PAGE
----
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ASD and when to move school

(10 Posts)
kilmas Sun 28-Sep-08 21:01:45

I have a dd 6yrs in mainstream school yr2. We had the diagnosis of Asperger syndrome in May, and the school were waiting for this to apply for a statement. We have just heard that she has been awarded 20hrs. Dd is very aggressive and violent at school intermittently, but there has been no suggestion from the school that they wish her to leave. She is currently on full time 1:1 support (so I suppose this is 35hrs a week) ie a lot more that the statement. When would should we consider moving her to a "resource base" school?
The nearest one to us is quite a way away (30-40mins) but we have been to look round it after I asked at an earlybird course held there. Who makes the decision ? Is it suggested by the original school or do you have to decide as a parent and create the agenda? I have asked the SENCO at dd's current school she just said it hadn't come to that yet, the Consultant Paediatrician only focused on the long car journey and the SALT (who has now left) thought it would be a good fit despite having only met dd twice. I am v. confused - we are certainly in no rush to move her but wonder if we are just delaying the inevitable and putting her back academically by not switching sooner. I have also found out today about a local independent school which takes children with funding from LA but wasn't mentioned on any of the info about the statement.

I'm mortally fed up of all the chasing, finding out by myself etc etc that has to be done. Thanks for reading this and I'd be v.grateful for your thoughtssmile.

sarah573 Mon 29-Sep-08 12:37:23

The whole ethos these days is to keep a child in mainstream. Your LEA will tell you this is all about inclusive education, but we all know it's because it's cheaper!

My DS is 10 with a DX of AS and has needed to be out of mainstream for about 2 years now. Especially during the last school year he has had huge problems and has only had 30% attendance, most of which was spent sat in the corridore as he just couldn't cope with the class room enviroment - even with a 1:1 support.

A prime candidate for special school wouldn't you have thought? Apparently not! He is now at home and receives just 2 hours a week of home tuiton.

In my experience special/resoursed places are very few and far between. You are unlikely to get one even when there is a real and immediate need for it.

When the draft statement comes through, you are asked to name a school. This can be her current mainstream, another mainstream, a special or an indenpendant school. The LEA are supposed to send your DD to your choice of school unless it is unsuitable or (and here's their getout!) its not an efficient use of their funds.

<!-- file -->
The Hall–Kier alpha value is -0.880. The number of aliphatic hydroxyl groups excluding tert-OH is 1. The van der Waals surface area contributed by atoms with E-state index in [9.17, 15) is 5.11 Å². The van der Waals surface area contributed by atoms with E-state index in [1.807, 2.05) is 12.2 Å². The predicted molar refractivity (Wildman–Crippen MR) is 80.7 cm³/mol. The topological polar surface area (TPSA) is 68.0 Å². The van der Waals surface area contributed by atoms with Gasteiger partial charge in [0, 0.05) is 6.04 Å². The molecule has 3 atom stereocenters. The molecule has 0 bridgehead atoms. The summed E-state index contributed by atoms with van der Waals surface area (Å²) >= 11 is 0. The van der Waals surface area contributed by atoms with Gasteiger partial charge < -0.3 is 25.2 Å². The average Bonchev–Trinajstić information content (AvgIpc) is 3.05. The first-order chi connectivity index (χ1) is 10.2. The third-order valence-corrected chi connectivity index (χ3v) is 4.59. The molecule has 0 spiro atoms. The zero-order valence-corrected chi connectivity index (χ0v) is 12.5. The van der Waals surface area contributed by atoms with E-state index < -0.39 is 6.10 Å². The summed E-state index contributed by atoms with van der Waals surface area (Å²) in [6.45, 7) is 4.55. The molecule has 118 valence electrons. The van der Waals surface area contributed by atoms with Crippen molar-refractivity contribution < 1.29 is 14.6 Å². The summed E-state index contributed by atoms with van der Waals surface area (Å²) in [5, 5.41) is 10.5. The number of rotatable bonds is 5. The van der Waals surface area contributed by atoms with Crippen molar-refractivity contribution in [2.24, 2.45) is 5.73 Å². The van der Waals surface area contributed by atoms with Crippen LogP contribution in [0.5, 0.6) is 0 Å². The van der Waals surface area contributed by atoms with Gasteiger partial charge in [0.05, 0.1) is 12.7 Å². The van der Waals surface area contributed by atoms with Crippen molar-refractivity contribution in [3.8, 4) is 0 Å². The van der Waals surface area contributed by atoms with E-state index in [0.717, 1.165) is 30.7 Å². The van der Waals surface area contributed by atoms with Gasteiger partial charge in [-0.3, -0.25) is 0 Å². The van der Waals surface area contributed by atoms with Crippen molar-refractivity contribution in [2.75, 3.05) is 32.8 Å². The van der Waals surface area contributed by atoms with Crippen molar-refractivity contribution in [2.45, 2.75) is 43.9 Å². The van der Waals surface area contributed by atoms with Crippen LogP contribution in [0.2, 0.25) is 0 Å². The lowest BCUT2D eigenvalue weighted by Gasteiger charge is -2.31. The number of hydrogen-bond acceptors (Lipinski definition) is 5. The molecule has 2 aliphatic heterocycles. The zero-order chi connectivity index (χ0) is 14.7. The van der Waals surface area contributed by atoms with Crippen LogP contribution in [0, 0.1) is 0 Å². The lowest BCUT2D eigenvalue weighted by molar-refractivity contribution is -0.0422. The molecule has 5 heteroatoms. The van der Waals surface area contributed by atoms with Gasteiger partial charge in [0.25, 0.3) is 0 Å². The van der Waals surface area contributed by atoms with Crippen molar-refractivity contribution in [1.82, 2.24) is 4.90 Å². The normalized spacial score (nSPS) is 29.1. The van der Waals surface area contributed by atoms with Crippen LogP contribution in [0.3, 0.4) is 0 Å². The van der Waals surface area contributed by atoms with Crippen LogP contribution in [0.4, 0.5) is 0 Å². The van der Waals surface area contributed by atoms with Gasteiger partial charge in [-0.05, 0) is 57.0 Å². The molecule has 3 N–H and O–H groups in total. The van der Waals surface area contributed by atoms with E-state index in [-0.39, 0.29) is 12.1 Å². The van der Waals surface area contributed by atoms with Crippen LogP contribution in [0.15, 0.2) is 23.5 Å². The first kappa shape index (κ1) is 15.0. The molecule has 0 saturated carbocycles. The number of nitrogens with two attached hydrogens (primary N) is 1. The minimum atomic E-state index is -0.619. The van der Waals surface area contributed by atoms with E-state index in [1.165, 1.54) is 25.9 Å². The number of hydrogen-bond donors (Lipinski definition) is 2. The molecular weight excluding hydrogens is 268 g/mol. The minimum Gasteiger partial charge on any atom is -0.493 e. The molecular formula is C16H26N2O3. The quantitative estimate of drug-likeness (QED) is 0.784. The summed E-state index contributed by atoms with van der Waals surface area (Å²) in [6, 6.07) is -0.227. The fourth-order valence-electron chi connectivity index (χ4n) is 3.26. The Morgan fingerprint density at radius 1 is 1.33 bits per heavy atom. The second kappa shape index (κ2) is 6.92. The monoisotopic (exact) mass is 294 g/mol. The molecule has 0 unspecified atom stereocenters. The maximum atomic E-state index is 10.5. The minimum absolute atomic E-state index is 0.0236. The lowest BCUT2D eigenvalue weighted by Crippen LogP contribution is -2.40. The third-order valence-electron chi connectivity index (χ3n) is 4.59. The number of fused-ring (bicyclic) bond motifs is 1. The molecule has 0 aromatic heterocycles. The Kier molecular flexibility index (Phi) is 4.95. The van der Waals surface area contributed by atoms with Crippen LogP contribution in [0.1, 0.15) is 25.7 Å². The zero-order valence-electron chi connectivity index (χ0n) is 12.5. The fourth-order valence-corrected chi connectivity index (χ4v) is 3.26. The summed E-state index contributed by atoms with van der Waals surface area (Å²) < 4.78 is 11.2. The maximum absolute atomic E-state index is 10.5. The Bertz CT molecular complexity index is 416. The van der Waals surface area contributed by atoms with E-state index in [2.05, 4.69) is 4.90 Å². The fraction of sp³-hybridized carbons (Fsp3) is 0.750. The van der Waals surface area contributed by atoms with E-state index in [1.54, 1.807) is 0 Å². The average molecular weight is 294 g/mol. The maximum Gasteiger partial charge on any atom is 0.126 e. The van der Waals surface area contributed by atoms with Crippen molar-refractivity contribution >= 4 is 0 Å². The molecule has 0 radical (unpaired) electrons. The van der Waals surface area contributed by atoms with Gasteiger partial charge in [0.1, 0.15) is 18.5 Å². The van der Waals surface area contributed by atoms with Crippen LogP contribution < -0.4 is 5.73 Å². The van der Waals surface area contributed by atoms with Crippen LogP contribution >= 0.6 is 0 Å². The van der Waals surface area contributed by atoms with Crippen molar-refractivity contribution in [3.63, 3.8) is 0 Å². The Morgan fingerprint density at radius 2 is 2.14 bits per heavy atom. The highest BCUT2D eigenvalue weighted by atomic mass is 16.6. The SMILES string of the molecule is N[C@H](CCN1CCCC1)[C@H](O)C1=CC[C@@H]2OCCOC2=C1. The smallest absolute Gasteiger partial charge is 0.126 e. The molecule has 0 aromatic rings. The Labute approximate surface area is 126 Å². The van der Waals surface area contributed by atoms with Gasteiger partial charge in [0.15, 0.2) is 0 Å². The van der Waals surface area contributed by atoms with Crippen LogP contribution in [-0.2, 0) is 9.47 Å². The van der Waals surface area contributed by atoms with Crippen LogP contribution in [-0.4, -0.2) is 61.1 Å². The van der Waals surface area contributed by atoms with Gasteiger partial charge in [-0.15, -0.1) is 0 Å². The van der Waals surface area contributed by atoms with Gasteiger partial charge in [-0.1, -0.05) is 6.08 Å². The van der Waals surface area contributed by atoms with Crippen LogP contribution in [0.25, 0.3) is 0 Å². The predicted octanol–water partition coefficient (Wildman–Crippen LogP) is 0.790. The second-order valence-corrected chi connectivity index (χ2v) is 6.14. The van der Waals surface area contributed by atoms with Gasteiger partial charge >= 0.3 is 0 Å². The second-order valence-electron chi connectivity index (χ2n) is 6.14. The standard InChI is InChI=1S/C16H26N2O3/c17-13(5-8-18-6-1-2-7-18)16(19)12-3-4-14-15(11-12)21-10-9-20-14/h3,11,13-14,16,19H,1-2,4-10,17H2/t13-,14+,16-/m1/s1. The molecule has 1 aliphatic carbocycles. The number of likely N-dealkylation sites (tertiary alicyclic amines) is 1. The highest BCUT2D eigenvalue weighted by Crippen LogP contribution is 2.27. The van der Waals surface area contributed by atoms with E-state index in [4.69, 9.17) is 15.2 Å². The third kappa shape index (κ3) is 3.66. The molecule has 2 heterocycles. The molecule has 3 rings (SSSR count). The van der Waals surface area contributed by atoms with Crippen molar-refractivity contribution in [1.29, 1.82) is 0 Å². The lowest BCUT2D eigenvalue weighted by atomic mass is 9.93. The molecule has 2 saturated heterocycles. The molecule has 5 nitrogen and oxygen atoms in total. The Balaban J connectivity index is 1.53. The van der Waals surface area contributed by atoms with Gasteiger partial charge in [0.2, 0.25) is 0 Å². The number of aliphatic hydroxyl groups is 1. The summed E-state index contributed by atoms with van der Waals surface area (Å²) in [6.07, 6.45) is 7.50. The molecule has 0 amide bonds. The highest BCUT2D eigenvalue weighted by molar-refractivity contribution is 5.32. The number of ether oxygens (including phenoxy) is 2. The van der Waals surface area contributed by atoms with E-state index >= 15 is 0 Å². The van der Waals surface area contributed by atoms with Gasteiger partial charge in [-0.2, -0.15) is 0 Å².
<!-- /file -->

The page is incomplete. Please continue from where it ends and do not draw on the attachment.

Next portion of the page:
dustystar Mon 29-Sep-08 13:18:36

In the end its up to you. If you think her needs will be better met in a special school and that she's not coping with MS then you can apply for her to be sent to a special school but, as sarah says, it can be very difficult to get the LA to agree to fund this even if its obvious a child can't cope in MS.

If her MS school are currently saying she is coping with them then your chances of getting the LA to fund a special school place are virtually nil. If they feel that they need the LA to fund more than 20 hours then that can be addressed when you have a statement review. Have you agreed to the proposed statement and been issued a final one yet?

Lots of children with AS do cope with MS with the right support.

magso Mon 29-Sep-08 13:40:56

Well done at getting a statement almost up and running for your dd. Are you and the school happy with the 20 hours?
It may be worth bearing in mind that the policy of most LEAs is to keep all children in MS. LEA employees (Senco, HT, EP, Parent partnership) may be espected to tow the line and possibly have their hands tied when giving advice. Once you know this you know to be very proactive and really you do need to do all the finding out yourself!
We all need multiple degrees in educational law, teaching --!

kilmas Fri 03-Oct-08 22:00:43

Thankyou all very much for your replies they are all very helpful. The info re the statement did say that the aim is to keep all children in MS but like you Sarah, my DD has spent a lot of time out of the class not learning anything just being increasingly miserable. She is a lot better at the moment with full time 1:1 support so I feel unhappy at the 20hrs on the statement - it will definitely not be enough. The cut her lunch support recently and we ended up having to bring her home after she attacked 5 kids. Does anything seem to tip the balance to get more hours ? the SENCO mentioned a matrix - does anyone know where you can find out how they score it or does it vary region to region? Also has anyone got any experience of just saying stuff it to all the hassle & wasted time of appealing, and trying to fund the extra hours themselves (we are getting a decent amount of DLA confusingly). I just know we absolutely cannot go back to anything less that full time support at the moment - maybe in a few yrs but not now. I would even consider going into school myself - what can you do if you don't think the school can keep your child safe ??